Posted here is an excerpt from Orrick Johns, Time of Our Lives: The Story of My Father and Myself (New York: Stakcpole Sons, 1937).
Orrick Johns (1887-1946) was an American poet and playwright.
A native of St. Louis, Johns was the son of George Sibley Johns, editor of the St. Louis Post Dispatch. (In the 1890s, Dreiser was a reporter in St. Louis.) After graduating from the University of Missouri, Orrick Johns eventually landed a position at Reedy’s Mirror, a literary journal in St. Louis whose editor was William Marion Reedy. Reedy was an early champion of Dreiser when the latter’s critical reputation was far from secure. Reedy wrote a highly favorable review of The “Genius.”
Johns moved to Greenwich Village in New York City around the time that Dreiser was writing The “Genius.” In 1912, Johns, a modernist free-verse poet, won The Lyric Year poetry contest for his poem “Second Avenue.” Competitors for the award included Edna St. Vincent Millay.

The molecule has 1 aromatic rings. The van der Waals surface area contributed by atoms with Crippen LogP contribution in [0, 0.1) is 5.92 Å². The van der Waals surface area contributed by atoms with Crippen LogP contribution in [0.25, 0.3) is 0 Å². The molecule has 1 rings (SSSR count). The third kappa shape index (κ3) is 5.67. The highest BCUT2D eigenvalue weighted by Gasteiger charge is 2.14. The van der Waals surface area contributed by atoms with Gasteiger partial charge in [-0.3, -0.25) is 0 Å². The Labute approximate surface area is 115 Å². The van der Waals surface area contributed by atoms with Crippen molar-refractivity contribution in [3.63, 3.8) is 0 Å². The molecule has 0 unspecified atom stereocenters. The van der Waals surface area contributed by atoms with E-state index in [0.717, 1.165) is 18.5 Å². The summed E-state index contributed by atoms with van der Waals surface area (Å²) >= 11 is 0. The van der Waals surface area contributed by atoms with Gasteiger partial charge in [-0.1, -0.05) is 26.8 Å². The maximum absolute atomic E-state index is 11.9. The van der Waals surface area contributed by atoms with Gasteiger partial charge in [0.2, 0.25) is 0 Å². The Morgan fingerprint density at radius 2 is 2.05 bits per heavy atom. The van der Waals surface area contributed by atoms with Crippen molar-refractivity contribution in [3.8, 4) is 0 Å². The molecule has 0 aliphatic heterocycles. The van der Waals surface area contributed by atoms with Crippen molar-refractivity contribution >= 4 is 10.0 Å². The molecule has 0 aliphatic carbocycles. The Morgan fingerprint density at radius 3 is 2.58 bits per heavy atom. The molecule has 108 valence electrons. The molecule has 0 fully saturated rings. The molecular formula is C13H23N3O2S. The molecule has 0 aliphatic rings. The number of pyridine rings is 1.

In the 1930s, Johns became a communist, briefly. He was supervisor of the WPA Writers’ Project in New York City. Johns’s Time of Our Lives: The Story of My Father and Myself was published in 1937.
The National Committee for the Defense of Political Prisoners was an organization founded in 1931 as an accompaniment to the International Labor Defense, led by the Communist Party USA. It was under the auspices of this organization that Dreiser, as de facto leader of the committee, became involved with the plight of striking miners in the Kentucky and Pennsylvania coal fields.
Dreiser’s involvement in the case of the imprisoned labor activist Tom Mooney is covered in my post
— posted by Roger W. Smith